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Wed, 13 Nov 2019 14:17 GMT

“When They See Us” Puts Donald Trump in the Hot Seat

Media & Culture

Sariah Manning

Tue, 04 Jun 2019 10:46 GMT

In Ava DuVernay’s Netflix miniseries, “When They See Us” the actors portray five teenagers who were wrongfully convicted of a brutal assault in 1989. But one key figure in the story is portrayed by himself, Donald Trump.

The Central Park Five, as they become known, are the focus of the four-part series. but Trump is an integral part of this story, which began after a 28-year-old, white woman was beaten and raped while out jogging in Central Park.

Hundreds of articles were written about the case. The first New York Daily News headline read, “Wolf Pack’s Prey: Female Jogger Near Death After Savage Attack from Roving Gang.”

Five black and Latino teens, ranging in age from 14-16, were accused of the attack and charged after making statements they later said they were coerced into, following hours of interrogation. From the very beginning the media had marked them out as guilty.

Although the teenagers falsely confessed after hours of police interrogation, (where no parents or lawyers were present) their DNA wasn’t found at the crime scene and their descriptions of the jogger and injuries didn’t match the evidence. Nevertheless, they were all convicted.

The five were exonerated in 2002 after spending years in prison and juvenile detention centres, when Matias Reyes, a serial rapist, confessed to the attack. Five years ago, the Central Park Five reached a landmark $41 million settlement with the city.

Throughout every stage of the development of the case, New York real estate mogul turned President of the free world, Donald Trump, inserted himself into the public narrative. The victim Trisha Meili was a young, Yale-educated, white banker, believed to have been attacked by a group of black and Latino youths. The case tapped into America’s centuries-old racist fear of sexual violence by non-white men against white women.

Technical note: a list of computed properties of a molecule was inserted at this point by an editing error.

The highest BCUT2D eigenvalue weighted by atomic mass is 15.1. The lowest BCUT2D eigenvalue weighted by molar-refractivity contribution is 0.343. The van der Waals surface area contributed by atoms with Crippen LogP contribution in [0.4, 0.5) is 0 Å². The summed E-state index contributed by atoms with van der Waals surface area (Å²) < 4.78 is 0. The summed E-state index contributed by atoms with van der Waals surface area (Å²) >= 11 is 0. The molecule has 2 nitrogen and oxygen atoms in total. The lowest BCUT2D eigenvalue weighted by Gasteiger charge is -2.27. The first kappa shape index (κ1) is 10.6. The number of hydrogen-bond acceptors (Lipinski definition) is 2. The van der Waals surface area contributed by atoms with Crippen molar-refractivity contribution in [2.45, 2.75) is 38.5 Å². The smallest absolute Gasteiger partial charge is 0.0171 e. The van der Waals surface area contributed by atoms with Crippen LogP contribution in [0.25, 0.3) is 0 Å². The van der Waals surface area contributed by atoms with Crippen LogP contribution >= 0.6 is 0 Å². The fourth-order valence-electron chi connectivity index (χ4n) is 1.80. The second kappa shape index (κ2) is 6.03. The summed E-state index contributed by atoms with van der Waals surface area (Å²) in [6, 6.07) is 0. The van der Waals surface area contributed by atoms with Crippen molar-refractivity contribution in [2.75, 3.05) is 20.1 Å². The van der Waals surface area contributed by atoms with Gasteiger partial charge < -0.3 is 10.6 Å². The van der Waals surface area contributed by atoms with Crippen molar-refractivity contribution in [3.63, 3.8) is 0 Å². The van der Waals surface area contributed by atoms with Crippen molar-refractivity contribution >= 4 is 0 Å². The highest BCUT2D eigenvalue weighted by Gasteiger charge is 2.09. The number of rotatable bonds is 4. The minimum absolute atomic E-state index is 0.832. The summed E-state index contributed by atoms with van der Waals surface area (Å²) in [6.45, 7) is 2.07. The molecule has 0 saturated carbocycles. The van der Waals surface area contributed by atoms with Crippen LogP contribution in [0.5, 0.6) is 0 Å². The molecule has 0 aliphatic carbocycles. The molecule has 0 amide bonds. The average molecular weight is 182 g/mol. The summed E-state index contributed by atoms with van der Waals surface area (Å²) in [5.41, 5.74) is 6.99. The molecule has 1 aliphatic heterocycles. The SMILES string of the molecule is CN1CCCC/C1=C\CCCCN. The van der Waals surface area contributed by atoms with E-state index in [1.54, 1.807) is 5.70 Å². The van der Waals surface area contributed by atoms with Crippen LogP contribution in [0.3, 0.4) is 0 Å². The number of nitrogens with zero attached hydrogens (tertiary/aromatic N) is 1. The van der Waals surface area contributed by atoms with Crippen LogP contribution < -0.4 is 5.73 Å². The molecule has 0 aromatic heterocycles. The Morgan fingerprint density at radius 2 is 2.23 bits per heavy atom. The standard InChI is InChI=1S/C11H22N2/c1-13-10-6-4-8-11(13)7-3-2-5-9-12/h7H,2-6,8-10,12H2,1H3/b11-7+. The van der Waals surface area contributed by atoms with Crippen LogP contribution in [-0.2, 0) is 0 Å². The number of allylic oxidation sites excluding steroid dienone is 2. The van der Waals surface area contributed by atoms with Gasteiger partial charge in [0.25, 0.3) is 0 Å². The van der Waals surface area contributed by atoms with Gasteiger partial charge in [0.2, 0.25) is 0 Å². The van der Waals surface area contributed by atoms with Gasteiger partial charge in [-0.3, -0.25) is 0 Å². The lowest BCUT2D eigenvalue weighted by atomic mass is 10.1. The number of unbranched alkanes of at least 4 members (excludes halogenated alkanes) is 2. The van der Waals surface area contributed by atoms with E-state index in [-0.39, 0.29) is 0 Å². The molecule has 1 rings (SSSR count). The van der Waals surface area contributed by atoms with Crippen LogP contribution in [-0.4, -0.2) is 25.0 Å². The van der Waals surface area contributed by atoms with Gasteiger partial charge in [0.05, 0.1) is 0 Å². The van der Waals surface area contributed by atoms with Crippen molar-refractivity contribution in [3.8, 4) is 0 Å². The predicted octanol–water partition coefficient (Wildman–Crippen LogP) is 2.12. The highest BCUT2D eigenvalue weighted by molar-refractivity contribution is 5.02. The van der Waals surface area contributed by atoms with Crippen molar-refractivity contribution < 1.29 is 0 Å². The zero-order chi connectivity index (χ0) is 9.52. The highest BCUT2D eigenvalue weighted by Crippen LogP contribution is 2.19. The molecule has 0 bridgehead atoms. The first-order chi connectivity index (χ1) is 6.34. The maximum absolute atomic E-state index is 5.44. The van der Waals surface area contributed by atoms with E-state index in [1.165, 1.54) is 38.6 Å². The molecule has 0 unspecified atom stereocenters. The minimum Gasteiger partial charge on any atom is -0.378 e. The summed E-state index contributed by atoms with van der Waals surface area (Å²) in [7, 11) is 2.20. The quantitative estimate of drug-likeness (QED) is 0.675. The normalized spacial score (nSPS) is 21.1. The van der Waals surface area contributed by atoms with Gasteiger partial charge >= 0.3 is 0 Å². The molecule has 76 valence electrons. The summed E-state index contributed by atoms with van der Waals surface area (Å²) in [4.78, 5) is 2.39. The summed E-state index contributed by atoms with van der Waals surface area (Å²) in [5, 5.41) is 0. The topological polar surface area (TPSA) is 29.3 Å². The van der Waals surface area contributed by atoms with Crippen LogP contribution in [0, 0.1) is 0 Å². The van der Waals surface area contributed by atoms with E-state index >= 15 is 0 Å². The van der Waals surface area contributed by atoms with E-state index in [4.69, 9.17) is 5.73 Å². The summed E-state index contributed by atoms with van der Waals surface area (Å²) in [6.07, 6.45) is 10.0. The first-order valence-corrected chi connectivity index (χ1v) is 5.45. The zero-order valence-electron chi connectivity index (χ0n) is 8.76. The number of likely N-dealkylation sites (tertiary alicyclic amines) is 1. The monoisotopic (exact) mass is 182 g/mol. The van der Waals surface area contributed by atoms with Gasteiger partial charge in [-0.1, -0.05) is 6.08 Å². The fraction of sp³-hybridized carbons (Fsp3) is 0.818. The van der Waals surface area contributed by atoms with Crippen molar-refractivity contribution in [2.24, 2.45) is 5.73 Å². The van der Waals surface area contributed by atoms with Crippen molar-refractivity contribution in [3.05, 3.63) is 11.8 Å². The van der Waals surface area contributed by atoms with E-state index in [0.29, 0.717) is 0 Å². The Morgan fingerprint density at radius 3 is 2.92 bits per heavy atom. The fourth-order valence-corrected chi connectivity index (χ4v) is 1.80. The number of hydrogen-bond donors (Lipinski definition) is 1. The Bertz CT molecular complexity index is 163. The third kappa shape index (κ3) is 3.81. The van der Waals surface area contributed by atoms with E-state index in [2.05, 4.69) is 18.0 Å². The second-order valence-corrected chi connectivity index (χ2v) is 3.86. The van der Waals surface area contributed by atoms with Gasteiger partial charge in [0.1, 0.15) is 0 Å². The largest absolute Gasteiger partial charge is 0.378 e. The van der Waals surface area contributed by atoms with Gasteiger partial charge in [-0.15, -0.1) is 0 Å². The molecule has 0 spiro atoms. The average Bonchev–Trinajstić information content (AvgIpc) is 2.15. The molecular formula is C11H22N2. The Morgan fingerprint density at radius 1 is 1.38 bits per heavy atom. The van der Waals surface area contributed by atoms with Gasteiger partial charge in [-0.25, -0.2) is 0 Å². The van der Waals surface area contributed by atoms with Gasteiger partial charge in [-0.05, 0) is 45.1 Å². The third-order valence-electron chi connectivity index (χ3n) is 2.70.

In 1989 Trump paid $85,000 to place a full-page advertisement in four local newspapers, including the New York Times. In large, underlined text, the prominent real estate developer called for New York to “BRING BACK THE DEATH PENALTY. BRING BACK OUR POLICE!”

The ad did not directly mention the Central Park jogger case, as it was widely known at the time, but many saw Trump’s message as a call for the execution of teenagers who had not yet been tried in a court of law.

In the short first person article printed in the ad, Trump rallied against crime he viewed as being out of control. “At what point did we cross the line from the fine and noble pursuit of genuine civil liberties to the reckless and dangerously permissive atmosphere which allows criminals of every age to beat and rape a helpless woman and then laugh at her family’s anguish?” Trump wrote. “I want to hate these murderers and I always will. I am not looking to psychoanalyse or understand their anger. I want them to understand our anger. I want them to be afraid.” Yusef Salaam was 15 years old when Donald Trump demanded his execution for a crime he did not commit. In an interview with the Guardian Salaam commented on Donald Trump’s ad saying, “ When I first saw this ad that Donald Trump made, I knew that this famous person calling for us to die was very serious.”

In the wake of Trump’s ads, the lynch mob rhetoric escalated further. In an interview with The Guardian Salaam stated, ”He was the fire starter, common citizens were being manipulated and swayed into believing that they were guilty.” Pat Buchanan wrote that the eldest of the five 16-year-old Wise, should be “Hanged in Central Park, while the other boys should be stripped, horsewhipped and sent to prison.” This attitude poisoned society against the boys although their innocence is shown throughout the series.

Footage of an interview Trump did in 1989 makes its way directly into the miniseries, when the portrayed family of Yusef are watching television with Donald Trump shown on screen saying, “I think that sometimes a black may think that they don’t really have the advantage or this or that. But in actuality, today, currently it’s a great – I’ve said on occasion even about myself, if I were starting off today I would love to be a well-educated black because I really do believe they have an actual advantage today.”

An exasperated Sharone Salaam turns to her friend and asks, “What is a black?” before concluding “they need to keep that bigot off TV.” “Don’t worry about it,” his friend responds. “His 15 minutes of fame is almost up. “

Trump is then mentioned again in the final episode when Harlem activist Nomsa Brath laments that, “the real criminal was free to rape and even kill, while police, prosecutors and puppets like Donald Trump patted themselves on their fat backs.”

Many have reacted to the mini-series, commenting on how the show portrays a sad reality of how the media persuades society, while also making a comment on injustice in America. Show creator Ava DuVernay wanted to tell the story of the Central Park five in 2019 as a stark reminder of, “how far we’ve not come and for the key player in it to be the leader of the free world makes it all pretty relevant and pretty important to take stock 30 years later.” While the series shows how little society has changed in 30 years, the same could be said for the tweet-happy president, who has gone from saying what he thinks in $80,000 ad buys with little to no thought of the consequences to tweeting what he thinks to millions across the globe.


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